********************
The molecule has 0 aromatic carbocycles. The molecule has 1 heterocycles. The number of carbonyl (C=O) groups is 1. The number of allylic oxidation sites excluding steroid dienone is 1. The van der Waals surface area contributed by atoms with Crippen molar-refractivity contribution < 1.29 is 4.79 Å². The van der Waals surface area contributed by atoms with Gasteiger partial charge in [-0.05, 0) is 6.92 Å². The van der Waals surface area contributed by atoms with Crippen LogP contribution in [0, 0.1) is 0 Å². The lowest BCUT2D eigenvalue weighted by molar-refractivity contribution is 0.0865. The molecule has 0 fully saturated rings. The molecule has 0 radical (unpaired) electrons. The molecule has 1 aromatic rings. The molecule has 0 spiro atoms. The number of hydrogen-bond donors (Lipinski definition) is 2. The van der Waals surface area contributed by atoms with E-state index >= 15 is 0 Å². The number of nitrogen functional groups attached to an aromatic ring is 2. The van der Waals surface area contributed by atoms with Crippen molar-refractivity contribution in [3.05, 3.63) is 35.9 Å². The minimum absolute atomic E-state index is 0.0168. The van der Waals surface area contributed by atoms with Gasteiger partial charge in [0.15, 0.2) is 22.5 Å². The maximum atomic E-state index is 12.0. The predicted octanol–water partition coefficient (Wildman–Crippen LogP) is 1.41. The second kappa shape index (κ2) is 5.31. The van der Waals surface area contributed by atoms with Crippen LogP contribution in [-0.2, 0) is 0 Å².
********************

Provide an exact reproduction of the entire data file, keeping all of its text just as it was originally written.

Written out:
The molecule has 0 aromatic carbocycles. The molecule has 1 heterocycles. The number of carbonyl (C=O) groups is 1. The number of allylic oxidation sites excluding steroid dienone is 1. The van der Waals surface area contributed by atoms with Crippen molar-refractivity contribution < 1.29 is 4.79 Å². The van der Waals surface area contributed by atoms with Gasteiger partial charge in [-0.05, 0) is 6.92 Å². The van der Waals surface area contributed by atoms with Crippen LogP contribution in [0, 0.1) is 0 Å². The lowest BCUT2D eigenvalue weighted by molar-refractivity contribution is 0.0865. The molecule has 0 fully saturated rings. The molecule has 0 radical (unpaired) electrons. The molecule has 1 aromatic rings. The molecule has 0 spiro atoms. The number of hydrogen-bond donors (Lipinski definition) is 2. The van der Waals surface area contributed by atoms with E-state index >= 15 is 0 Å². The number of nitrogen functional groups attached to an aromatic ring is 2. The van der Waals surface area contributed by atoms with Crippen molar-refractivity contribution in [3.05, 3.63) is 35.9 Å². The minimum absolute atomic E-state index is 0.0168. The van der Waals surface area contributed by atoms with Gasteiger partial charge in [0.15, 0.2) is 22.5 Å². The maximum atomic E-state index is 12.0. The predicted octanol–water partition coefficient (Wildman–Crippen LogP) is 1.41. The second kappa shape index (κ2) is 5.31. The van der Waals surface area contributed by atoms with Crippen LogP contribution in [-0.2, 0) is 0 Å².